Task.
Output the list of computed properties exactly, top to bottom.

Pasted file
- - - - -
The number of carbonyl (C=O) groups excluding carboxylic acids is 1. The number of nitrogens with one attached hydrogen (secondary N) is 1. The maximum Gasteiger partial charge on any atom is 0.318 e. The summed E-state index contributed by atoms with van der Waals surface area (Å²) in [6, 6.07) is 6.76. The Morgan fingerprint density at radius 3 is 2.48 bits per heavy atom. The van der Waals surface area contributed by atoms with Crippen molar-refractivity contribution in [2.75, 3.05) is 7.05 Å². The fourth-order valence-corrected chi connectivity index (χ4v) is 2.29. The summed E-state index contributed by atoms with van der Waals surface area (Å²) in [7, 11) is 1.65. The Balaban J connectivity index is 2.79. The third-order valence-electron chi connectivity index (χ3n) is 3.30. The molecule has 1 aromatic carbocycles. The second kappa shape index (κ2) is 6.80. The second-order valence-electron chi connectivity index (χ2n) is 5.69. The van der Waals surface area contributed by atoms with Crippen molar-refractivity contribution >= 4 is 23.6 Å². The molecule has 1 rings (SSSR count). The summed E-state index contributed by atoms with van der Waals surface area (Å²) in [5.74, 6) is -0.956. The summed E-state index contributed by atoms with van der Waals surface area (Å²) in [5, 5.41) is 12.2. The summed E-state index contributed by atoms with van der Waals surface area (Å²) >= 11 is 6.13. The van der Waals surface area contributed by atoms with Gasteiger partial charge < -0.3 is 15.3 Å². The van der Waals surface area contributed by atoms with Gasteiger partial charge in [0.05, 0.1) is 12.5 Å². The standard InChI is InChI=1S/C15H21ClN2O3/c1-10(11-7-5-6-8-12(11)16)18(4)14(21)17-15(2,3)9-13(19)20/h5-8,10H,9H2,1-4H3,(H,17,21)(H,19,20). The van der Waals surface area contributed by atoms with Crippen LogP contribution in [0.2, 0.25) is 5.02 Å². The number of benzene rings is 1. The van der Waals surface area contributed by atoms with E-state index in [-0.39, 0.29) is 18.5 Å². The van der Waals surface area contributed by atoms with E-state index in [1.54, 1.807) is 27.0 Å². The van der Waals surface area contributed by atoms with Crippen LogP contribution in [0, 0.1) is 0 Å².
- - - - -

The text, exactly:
The number of carbonyl (C=O) groups excluding carboxylic acids is 1. The number of nitrogens with one attached hydrogen (secondary N) is 1. The maximum Gasteiger partial charge on any atom is 0.318 e. The summed E-state index contributed by atoms with van der Waals surface area (Å²) in [6, 6.07) is 6.76. The Morgan fingerprint density at radius 3 is 2.48 bits per heavy atom. The van der Waals surface area contributed by atoms with Crippen molar-refractivity contribution in [2.75, 3.05) is 7.05 Å². The fourth-order valence-corrected chi connectivity index (χ4v) is 2.29. The summed E-state index contributed by atoms with van der Waals surface area (Å²) in [7, 11) is 1.65. The Balaban J connectivity index is 2.79. The third-order valence-electron chi connectivity index (χ3n) is 3.30. The molecule has 1 aromatic carbocycles. The second kappa shape index (κ2) is 6.80. The second-order valence-electron chi connectivity index (χ2n) is 5.69. The van der Waals surface area contributed by atoms with Crippen molar-refractivity contribution >= 4 is 23.6 Å². The molecule has 1 rings (SSSR count). The summed E-state index contributed by atoms with van der Waals surface area (Å²) in [5.74, 6) is -0.956. The summed E-state index contributed by atoms with van der Waals surface area (Å²) in [5, 5.41) is 12.2. The summed E-state index contributed by atoms with van der Waals surface area (Å²) >= 11 is 6.13. The van der Waals surface area contributed by atoms with Gasteiger partial charge < -0.3 is 15.3 Å². The van der Waals surface area contributed by atoms with Gasteiger partial charge in [0.05, 0.1) is 12.5 Å². The standard InChI is InChI=1S/C15H21ClN2O3/c1-10(11-7-5-6-8-12(11)16)18(4)14(21)17-15(2,3)9-13(19)20/h5-8,10H,9H2,1-4H3,(H,17,21)(H,19,20). The van der Waals surface area contributed by atoms with Crippen LogP contribution in [0.2, 0.25) is 5.02 Å². The number of benzene rings is 1. The van der Waals surface area contributed by atoms with E-state index in [-0.39, 0.29) is 18.5 Å². The van der Waals surface area contributed by atoms with E-state index in [1.54, 1.807) is 27.0 Å². The van der Waals surface area contributed by atoms with Crippen LogP contribution in [0, 0.1) is 0 Å².